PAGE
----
Appropriate for Alternatives?

“I recently read an article where the author suggested only those with $10 million of net worth should be investing in alternatives, and that the prerequisites for doing so are expertise, time, risk tolerance, new money and size of portfolio.  Do you agree with this, and if not, what criteria do you believe in for alternative investing?”

I do not agree with the arbitrariness of a $10 million net worth to have a non-correlated diversifier in one’s portfolio, no.  But I do believe there should be a tolerance for illiquidity to get the right quality of alternatives (something I have written on before), and in theory, things like risk tolerance and portfolio size fit into that.  But generally speaking, I advocate for alternatives on the basis of the non-correlated pursuit of absolute returns, and I think illiquidity is an important part of a quality alternative portfolio.  I think tolerance for permanent erosion of capital is different from volatility and illiquidity, and I certainly think manager selection matters a lot.

Forward Guidance from the Fed

“Would an increasingly creative Fed lean on intentionally pushing misleading narratives as one of it’s levers of influence? What I am asking is would Powell threaten continued rate hikes so people price them in with no intention of actually increasing rates?”

It is a tricky question to answer because there may be an assumption of something nefarious or duplicitous behind the question, and yet even in answering affirmatively, I am really more referring to the policy tool of forward guidance than I am something “intentionally misleading.”  In other words, there is no question that the Fed believes by stating certain things up front (that is, a willingness or intention to do something), they may avoid the need (or limit the severity) of actually having to do it.  But of course, using forward guidance in an overly manipulative way is hardly an effective policy tool, as credibility risks being shot.  I believe most of the time when central banks are using forward guidance they are not bluffing and are stating an intent that is true on its face, and yet could also become unnecessary if enough people take the guidance seriously.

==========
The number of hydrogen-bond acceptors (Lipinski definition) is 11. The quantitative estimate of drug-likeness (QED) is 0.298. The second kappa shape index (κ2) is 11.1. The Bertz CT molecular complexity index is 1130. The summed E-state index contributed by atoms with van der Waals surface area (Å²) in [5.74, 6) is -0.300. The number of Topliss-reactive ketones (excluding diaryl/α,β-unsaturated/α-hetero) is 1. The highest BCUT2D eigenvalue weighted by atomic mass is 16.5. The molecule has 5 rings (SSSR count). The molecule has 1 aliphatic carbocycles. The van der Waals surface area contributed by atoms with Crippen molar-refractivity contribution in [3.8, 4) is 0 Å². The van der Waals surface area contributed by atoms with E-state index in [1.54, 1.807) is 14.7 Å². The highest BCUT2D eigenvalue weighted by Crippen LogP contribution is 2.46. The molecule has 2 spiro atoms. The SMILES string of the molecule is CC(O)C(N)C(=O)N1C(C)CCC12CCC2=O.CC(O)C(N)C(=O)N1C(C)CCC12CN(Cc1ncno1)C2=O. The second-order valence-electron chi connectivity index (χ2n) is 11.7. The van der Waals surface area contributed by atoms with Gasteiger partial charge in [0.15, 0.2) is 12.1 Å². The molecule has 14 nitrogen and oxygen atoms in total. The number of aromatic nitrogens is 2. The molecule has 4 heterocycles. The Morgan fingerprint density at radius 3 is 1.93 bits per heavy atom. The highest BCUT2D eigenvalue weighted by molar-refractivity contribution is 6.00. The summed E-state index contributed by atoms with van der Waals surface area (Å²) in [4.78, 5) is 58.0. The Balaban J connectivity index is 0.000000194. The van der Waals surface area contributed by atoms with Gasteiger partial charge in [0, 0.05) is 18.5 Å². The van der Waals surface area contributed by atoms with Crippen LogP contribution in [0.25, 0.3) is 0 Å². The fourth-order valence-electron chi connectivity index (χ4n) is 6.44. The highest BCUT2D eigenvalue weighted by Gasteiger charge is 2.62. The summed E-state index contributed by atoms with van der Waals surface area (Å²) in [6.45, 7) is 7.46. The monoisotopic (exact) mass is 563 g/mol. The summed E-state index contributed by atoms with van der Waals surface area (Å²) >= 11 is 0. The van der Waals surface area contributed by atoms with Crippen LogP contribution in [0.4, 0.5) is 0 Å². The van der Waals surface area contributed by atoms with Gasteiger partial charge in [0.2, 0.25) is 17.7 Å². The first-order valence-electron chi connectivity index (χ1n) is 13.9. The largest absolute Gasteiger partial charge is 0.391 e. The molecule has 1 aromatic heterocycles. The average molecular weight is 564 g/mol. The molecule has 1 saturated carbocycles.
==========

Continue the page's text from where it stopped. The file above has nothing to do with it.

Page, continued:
The Third Rail of Social Security Ideas

“Has anyone ever proposed, or do you see any merit, to the idea of changing how social security works from what is essentially a defined benefit plan to more of a defined contribution plan?  I feel like this structure would be beneficial to both parties, by gradually removing (and ultimately eliminating) the liability from the government’s books while creating a retirement benefit that wouldn’t end at death but could be passed to successive generations.  Let me know what I’m missing.”